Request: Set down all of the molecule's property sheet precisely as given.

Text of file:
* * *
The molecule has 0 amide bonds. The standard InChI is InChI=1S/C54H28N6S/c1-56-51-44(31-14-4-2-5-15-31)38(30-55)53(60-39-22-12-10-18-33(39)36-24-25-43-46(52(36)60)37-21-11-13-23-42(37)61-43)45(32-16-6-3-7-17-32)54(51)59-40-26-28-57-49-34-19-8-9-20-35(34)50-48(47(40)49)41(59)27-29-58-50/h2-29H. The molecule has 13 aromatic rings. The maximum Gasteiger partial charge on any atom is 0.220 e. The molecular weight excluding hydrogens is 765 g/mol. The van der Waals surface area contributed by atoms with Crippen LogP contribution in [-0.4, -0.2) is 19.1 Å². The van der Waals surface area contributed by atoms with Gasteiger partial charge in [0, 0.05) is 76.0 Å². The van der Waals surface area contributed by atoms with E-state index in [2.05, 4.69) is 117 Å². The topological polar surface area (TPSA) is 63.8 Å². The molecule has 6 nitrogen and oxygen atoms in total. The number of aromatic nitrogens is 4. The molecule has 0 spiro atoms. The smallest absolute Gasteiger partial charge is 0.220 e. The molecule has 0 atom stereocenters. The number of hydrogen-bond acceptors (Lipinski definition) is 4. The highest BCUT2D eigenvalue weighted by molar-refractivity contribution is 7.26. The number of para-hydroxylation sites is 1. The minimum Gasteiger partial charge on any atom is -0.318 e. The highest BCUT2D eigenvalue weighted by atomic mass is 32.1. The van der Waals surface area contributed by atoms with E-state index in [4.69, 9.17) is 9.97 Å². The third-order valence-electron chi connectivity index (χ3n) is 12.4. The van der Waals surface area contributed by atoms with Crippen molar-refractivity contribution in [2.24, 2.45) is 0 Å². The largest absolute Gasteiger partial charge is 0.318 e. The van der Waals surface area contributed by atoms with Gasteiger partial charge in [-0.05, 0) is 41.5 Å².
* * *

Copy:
The molecule has 0 amide bonds. The standard InChI is InChI=1S/C54H28N6S/c1-56-51-44(31-14-4-2-5-15-31)38(30-55)53(60-39-22-12-10-18-33(39)36-24-25-43-46(52(36)60)37-21-11-13-23-42(37)61-43)45(32-16-6-3-7-17-32)54(51)59-40-26-28-57-49-34-19-8-9-20-35(34)50-48(47(40)49)41(59)27-29-58-50/h2-29H. The molecule has 13 aromatic rings. The maximum Gasteiger partial charge on any atom is 0.220 e. The molecular weight excluding hydrogens is 765 g/mol. The van der Waals surface area contributed by atoms with Crippen LogP contribution in [-0.4, -0.2) is 19.1 Å². The van der Waals surface area contributed by atoms with Gasteiger partial charge in [0, 0.05) is 76.0 Å². The van der Waals surface area contributed by atoms with E-state index in [2.05, 4.69) is 117 Å². The topological polar surface area (TPSA) is 63.8 Å². The molecule has 6 nitrogen and oxygen atoms in total. The number of aromatic nitrogens is 4. The molecule has 0 spiro atoms. The smallest absolute Gasteiger partial charge is 0.220 e. The molecule has 0 atom stereocenters. The number of hydrogen-bond acceptors (Lipinski definition) is 4. The highest BCUT2D eigenvalue weighted by molar-refractivity contribution is 7.26. The number of para-hydroxylation sites is 1. The minimum Gasteiger partial charge on any atom is -0.318 e. The highest BCUT2D eigenvalue weighted by atomic mass is 32.1. The van der Waals surface area contributed by atoms with E-state index in [4.69, 9.17) is 9.97 Å². The third-order valence-electron chi connectivity index (χ3n) is 12.4. The van der Waals surface area contributed by atoms with Crippen molar-refractivity contribution in [2.24, 2.45) is 0 Å². The largest absolute Gasteiger partial charge is 0.318 e. The van der Waals surface area contributed by atoms with Gasteiger partial charge in [-0.05, 0) is 41.5 Å².